If you want to submit a topic you would like me to write on for this blog or my Patreon, sign up for the Ansuz level or above here on my Patreon. From Maleck comes this topic:
“Localizing practice and sacred herbs. What do you do when your tradition’s sacred herbs aren’t native or are even invasive to your locale? How about finding new sacred herbs native to you (while avoiding appropriation)?”
I think part of localizing our polytheist and animist religions is a bit of a balancing act. It also requires us to ask a profound question, and at least to find a working answer: What makes a particular herb or group of herbs sacred?
What differentiates a sacred herb from another herb is that I hold relationship with that herb in a way that is fundamentally different than other herbs. It is similar to why I may find a rock or grove of trees sacred and not every tree sacred. I also recognize that certain herbs, just as with certain trees and rocks, carry megin within them that facilitates or is itself a carrier of a sacred relationship. An example of a sacred herb is Ama Una, Grandmother Joy, aka mugwort. She is sacred because it is a cleansing herb and we hold a powerful relationship. She acts with my souls in ways that are profound, whether in Her work of cleansing, in providing space and means of communication with Ginnreginn, or in blessing people, places, and/or things. Something that struck me awhile back was that mugwort was known as “poor man’s tobacco” and more recently “sailor’s tobacco”. In the lessons I have been given by Ojibwe friends regarding tobacco’s place, this seems to be a similar way that Ama Una works with me and with most others I have spoken with. That is, She is a cleansing herb, an herb of communication, an herb that assists with sacred dreaming, and a blessing herb.
Now that we have an idea of what a sacred herb is: “What do you do when your tradition’s sacred herbs aren’t native or are even invasive to your locale?”
I have yet to actually grow my own sacred herbs, particularly the Heathen Nine Sacred Herbs as laid out in Nigon Wyrta Galdor (Nine Herbs Charm) in the Lacnunga manuscript. For my part I generally buy my herbs cut and dried locally where I can such as through Twisted Things, or through Adventures in Homebrewing, where they are sold as an additive to brewing. When I need larger bulk orders of herbs, such as when I am going to be tending a Sacred Fire and will need lots of offerings, I go to Starwest Botanicals.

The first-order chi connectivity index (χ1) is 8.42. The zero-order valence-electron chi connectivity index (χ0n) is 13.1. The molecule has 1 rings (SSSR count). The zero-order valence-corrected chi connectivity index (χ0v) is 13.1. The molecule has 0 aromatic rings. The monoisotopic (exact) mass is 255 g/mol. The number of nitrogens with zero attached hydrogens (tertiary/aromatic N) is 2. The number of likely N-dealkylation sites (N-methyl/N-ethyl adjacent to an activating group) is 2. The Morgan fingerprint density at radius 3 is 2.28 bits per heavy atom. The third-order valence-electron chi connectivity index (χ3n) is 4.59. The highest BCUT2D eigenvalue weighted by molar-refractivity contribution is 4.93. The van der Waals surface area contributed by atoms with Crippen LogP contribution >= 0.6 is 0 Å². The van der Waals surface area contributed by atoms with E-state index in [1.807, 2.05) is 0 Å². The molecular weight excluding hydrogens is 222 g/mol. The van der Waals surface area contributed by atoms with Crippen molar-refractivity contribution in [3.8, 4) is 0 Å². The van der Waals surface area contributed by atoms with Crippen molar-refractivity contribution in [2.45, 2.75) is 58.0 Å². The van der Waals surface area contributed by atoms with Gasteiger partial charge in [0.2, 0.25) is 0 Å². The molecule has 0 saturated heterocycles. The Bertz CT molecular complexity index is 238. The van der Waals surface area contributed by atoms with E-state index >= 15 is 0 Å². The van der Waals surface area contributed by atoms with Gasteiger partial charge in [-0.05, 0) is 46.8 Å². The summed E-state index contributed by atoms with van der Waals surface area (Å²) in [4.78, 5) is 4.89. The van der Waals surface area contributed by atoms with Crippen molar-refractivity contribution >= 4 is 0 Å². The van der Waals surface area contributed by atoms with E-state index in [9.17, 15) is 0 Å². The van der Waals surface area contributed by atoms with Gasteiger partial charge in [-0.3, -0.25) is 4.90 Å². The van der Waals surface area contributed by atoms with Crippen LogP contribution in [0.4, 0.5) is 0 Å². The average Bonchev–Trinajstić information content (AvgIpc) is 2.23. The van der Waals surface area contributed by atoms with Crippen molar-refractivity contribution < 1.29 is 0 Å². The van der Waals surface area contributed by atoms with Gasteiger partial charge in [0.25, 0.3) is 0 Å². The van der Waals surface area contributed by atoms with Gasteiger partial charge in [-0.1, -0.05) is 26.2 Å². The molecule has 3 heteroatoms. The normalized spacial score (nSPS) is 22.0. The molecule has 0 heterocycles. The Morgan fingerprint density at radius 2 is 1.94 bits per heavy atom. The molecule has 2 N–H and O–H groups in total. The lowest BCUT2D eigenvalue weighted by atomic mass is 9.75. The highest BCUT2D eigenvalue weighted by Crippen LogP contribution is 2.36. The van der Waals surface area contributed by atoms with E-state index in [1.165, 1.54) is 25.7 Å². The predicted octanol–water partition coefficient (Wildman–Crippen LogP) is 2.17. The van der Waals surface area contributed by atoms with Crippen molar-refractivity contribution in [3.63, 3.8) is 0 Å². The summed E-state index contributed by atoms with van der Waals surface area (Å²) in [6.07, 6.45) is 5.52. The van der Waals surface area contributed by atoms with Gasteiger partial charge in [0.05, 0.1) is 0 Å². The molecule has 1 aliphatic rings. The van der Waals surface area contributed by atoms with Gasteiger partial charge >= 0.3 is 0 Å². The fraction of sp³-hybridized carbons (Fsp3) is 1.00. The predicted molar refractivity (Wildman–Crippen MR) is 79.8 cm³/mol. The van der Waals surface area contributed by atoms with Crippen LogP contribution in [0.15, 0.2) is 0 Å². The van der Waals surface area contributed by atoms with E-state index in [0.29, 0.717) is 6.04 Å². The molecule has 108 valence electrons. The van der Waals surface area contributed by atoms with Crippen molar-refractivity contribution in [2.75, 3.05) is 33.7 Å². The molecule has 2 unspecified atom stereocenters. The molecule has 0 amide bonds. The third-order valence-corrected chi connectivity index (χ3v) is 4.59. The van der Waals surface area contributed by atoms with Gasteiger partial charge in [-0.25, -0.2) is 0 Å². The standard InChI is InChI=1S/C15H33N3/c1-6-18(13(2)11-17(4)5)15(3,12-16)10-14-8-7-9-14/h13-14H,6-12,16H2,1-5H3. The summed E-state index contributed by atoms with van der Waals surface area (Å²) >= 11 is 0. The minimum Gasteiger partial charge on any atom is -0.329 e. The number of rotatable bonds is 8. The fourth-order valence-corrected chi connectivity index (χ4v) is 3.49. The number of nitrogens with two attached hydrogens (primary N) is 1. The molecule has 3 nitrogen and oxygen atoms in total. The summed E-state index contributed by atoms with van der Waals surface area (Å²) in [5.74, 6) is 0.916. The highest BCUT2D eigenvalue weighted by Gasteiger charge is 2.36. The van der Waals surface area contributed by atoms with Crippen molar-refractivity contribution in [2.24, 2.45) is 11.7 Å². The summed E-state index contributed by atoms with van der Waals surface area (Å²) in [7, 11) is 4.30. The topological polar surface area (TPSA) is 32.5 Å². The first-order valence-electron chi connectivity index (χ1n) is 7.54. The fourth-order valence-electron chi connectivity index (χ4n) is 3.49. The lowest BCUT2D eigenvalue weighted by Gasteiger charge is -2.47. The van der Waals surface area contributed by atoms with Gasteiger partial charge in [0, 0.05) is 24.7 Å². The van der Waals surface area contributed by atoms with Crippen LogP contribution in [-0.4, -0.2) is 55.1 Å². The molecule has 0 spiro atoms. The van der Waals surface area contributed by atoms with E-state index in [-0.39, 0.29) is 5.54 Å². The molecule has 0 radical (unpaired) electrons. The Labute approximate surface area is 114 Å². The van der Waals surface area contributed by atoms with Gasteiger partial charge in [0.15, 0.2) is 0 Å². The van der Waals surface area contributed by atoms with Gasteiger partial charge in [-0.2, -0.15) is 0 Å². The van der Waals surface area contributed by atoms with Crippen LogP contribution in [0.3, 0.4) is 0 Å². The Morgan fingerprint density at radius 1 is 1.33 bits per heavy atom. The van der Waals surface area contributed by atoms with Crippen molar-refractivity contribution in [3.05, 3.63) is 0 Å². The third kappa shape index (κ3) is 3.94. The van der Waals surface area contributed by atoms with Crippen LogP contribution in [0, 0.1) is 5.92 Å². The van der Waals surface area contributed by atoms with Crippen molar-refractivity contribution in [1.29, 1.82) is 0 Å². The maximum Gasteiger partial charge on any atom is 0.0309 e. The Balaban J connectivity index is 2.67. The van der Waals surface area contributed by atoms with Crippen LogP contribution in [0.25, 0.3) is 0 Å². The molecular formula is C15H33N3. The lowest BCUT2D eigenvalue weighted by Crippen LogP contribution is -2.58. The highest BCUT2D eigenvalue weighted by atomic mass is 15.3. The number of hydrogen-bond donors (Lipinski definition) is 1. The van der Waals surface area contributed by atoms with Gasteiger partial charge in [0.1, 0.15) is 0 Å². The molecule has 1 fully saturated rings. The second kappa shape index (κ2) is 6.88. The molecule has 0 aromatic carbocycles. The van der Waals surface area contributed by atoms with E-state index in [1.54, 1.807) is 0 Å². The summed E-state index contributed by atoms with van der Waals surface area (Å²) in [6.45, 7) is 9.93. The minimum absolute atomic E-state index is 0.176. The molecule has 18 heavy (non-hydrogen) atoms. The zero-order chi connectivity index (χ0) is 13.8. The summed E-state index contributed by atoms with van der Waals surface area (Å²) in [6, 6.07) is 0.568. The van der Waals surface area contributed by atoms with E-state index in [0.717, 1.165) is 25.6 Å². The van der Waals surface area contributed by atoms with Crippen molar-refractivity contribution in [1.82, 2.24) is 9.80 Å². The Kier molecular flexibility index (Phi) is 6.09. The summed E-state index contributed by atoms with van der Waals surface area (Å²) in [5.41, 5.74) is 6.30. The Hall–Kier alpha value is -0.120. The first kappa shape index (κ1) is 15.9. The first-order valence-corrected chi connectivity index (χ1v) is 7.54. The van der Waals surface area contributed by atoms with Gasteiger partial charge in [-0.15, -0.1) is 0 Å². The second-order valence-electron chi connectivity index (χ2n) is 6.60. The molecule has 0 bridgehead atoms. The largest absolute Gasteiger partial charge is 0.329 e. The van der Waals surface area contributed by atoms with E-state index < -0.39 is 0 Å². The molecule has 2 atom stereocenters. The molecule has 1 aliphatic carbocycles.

When I was planning on growing sacred herbs they were going to be grown in pots for the most part. Given we have a lot of patio space I may do that this year. I am still looking at what will be the best options for growing them and keeping them from taking over my yard and out of the woods behind our home. Sometimes nonnative plants can be quite useful to the local ecology. However, when they’re invasive or just plain crowd out native species, it’s best to do what you can to avoid that. If all you can do is get the sacred herbs from someone else that is fine.
“How about finding new sacred herbs native to you (while avoiding appropriation)?”
If you want to avoid appropriation then educating yourself on what appropriation is would be the first step. Websites like this one here can be a good starting point. What appropriation is not is noticing the similarities of things such as how my Ojibwe friend and I understand and know tobacco and mugwort. It is not learning from folks how to live well with the vættir. I covered this quite a bit back in January 2021 in Topic 39: Decolonizing Magical Practice vs Honoring Ancestral Traditions. An example of appropriation vs exchange from that post is illustrative here: “Smudging is not merely the burning of herbs in a shell or other fire-safe holder. It is a ritual, one I have not been taught or cleared to do. Offering tobacco, so far as I know, is open to everyone, and a good gift to almost every vaettr I have encountered.”
If there are sacred plants to Native folks that live in your area that you want to establish a relationship with and/or are stepping forward in your útiseta or other method of spiritual contact, then asking a representative of that tribe how best to interact with these plants, if you can in a respectful way, is best. I am lucky in that I was shown sacred ways to interact with tobacco, cedar, sweetgrass, and sage by an Ojibwe friend. While I am grateful for all my friend has shared with me, this is neither a culture I belong to nor can I teach about. In addition, the way I was shown may not be correct for all places or vættir.
For Heathens, finding new sacred herbs native to your area may be as simple as sitting on the land and listening. Because útiseta, ‘sitting out’ is opening yourself up to vættir I find it best to have at least some good understanding of Heathenry, magic, and good relationships with one’s Ginnreginn. I certainly do not recommend folks new to Heathenry do it, by any stretch. It is a powerful spiritual working, in my experience, one that can leave you quite vulnerable. By doing útiseta in a field or a forest you make space for a plant vættr or several vaettir to make Themselves known.
This giving of space and connection with the vættir, waiting to come to know Who steps forward and wants to establish relationship, is animism in action. It respects the agency and Being of the vættir, and allows for Them to make the first steps in choosing to establish a relationship, and how that will initially unfold. We begin engaging with the vættir we hope to establish relationship with in a sacred way.